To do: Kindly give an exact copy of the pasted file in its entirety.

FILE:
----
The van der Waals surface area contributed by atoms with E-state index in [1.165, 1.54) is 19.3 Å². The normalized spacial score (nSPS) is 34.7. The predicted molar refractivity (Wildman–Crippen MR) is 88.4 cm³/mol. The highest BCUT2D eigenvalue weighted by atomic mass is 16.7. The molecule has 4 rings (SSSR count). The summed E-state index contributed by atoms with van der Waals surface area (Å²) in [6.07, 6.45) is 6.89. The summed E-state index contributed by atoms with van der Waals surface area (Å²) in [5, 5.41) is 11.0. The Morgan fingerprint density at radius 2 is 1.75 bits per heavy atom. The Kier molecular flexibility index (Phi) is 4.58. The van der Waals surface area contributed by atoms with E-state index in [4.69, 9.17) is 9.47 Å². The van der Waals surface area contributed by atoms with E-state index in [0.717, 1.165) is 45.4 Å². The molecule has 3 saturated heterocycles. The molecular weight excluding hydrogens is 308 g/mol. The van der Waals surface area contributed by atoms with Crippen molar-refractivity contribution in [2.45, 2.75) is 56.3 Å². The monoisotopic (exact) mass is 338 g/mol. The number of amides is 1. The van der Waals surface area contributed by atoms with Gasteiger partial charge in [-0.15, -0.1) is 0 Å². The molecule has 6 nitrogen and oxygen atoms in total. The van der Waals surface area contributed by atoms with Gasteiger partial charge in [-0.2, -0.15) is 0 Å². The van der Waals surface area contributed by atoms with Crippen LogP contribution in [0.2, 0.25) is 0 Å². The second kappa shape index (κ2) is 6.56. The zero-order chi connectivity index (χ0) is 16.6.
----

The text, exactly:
The van der Waals surface area contributed by atoms with E-state index in [1.165, 1.54) is 19.3 Å². The normalized spacial score (nSPS) is 34.7. The predicted molar refractivity (Wildman–Crippen MR) is 88.4 cm³/mol. The highest BCUT2D eigenvalue weighted by atomic mass is 16.7. The molecule has 4 rings (SSSR count). The summed E-state index contributed by atoms with van der Waals surface area (Å²) in [6.07, 6.45) is 6.89. The summed E-state index contributed by atoms with van der Waals surface area (Å²) in [5, 5.41) is 11.0. The Morgan fingerprint density at radius 2 is 1.75 bits per heavy atom. The Kier molecular flexibility index (Phi) is 4.58. The van der Waals surface area contributed by atoms with E-state index in [4.69, 9.17) is 9.47 Å². The van der Waals surface area contributed by atoms with E-state index in [0.717, 1.165) is 45.4 Å². The molecule has 3 saturated heterocycles. The molecular weight excluding hydrogens is 308 g/mol. The van der Waals surface area contributed by atoms with Crippen molar-refractivity contribution in [2.45, 2.75) is 56.3 Å². The monoisotopic (exact) mass is 338 g/mol. The number of amides is 1. The van der Waals surface area contributed by atoms with Gasteiger partial charge in [-0.15, -0.1) is 0 Å². The molecule has 6 nitrogen and oxygen atoms in total. The van der Waals surface area contributed by atoms with Gasteiger partial charge in [-0.2, -0.15) is 0 Å². The van der Waals surface area contributed by atoms with Crippen LogP contribution in [0.2, 0.25) is 0 Å². The second kappa shape index (κ2) is 6.56. The zero-order chi connectivity index (χ0) is 16.6.